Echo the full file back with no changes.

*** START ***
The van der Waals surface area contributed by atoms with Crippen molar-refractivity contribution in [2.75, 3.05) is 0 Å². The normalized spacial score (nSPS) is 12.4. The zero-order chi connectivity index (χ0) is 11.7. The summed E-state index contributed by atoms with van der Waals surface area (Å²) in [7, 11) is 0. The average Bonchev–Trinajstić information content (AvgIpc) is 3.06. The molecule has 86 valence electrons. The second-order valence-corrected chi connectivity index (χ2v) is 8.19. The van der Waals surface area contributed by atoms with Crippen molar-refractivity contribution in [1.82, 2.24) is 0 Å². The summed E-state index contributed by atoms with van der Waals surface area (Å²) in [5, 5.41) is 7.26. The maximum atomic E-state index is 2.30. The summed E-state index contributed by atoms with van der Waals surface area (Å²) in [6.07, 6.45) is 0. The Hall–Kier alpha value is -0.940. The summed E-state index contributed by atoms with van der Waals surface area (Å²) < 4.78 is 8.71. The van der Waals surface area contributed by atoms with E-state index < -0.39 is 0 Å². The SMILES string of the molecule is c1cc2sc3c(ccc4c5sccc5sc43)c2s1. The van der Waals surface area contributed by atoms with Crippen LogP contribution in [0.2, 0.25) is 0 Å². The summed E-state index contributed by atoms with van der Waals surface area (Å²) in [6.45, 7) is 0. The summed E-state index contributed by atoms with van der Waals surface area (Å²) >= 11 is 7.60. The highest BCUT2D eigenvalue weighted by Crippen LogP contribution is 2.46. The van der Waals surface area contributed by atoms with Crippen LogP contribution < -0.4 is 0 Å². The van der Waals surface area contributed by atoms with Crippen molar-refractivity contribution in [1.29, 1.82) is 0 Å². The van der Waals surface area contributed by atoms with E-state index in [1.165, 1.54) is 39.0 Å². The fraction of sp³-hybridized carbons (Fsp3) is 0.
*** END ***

The van der Waals surface area contributed by atoms with Crippen molar-refractivity contribution in [2.75, 3.05) is 0 Å². The normalized spacial score (nSPS) is 12.4. The zero-order chi connectivity index (χ0) is 11.7. The summed E-state index contributed by atoms with van der Waals surface area (Å²) in [7, 11) is 0. The average Bonchev–Trinajstić information content (AvgIpc) is 3.06. The molecule has 86 valence electrons. The second-order valence-corrected chi connectivity index (χ2v) is 8.19. The van der Waals surface area contributed by atoms with Crippen molar-refractivity contribution in [1.82, 2.24) is 0 Å². The summed E-state index contributed by atoms with van der Waals surface area (Å²) in [5, 5.41) is 7.26. The maximum atomic E-state index is 2.30. The summed E-state index contributed by atoms with van der Waals surface area (Å²) in [6.07, 6.45) is 0. The Hall–Kier alpha value is -0.940. The summed E-state index contributed by atoms with van der Waals surface area (Å²) < 4.78 is 8.71. The van der Waals surface area contributed by atoms with E-state index < -0.39 is 0 Å². The SMILES string of the molecule is c1cc2sc3c(ccc4c5sccc5sc43)c2s1. The van der Waals surface area contributed by atoms with Crippen LogP contribution in [0.2, 0.25) is 0 Å². The summed E-state index contributed by atoms with van der Waals surface area (Å²) in [6.45, 7) is 0. The summed E-state index contributed by atoms with van der Waals surface area (Å²) >= 11 is 7.60. The highest BCUT2D eigenvalue weighted by Crippen LogP contribution is 2.46. The van der Waals surface area contributed by atoms with Crippen LogP contribution < -0.4 is 0 Å². The van der Waals surface area contributed by atoms with Crippen molar-refractivity contribution in [1.29, 1.82) is 0 Å². The van der Waals surface area contributed by atoms with E-state index in [1.165, 1.54) is 39.0 Å². The fraction of sp³-hybridized carbons (Fsp3) is 0.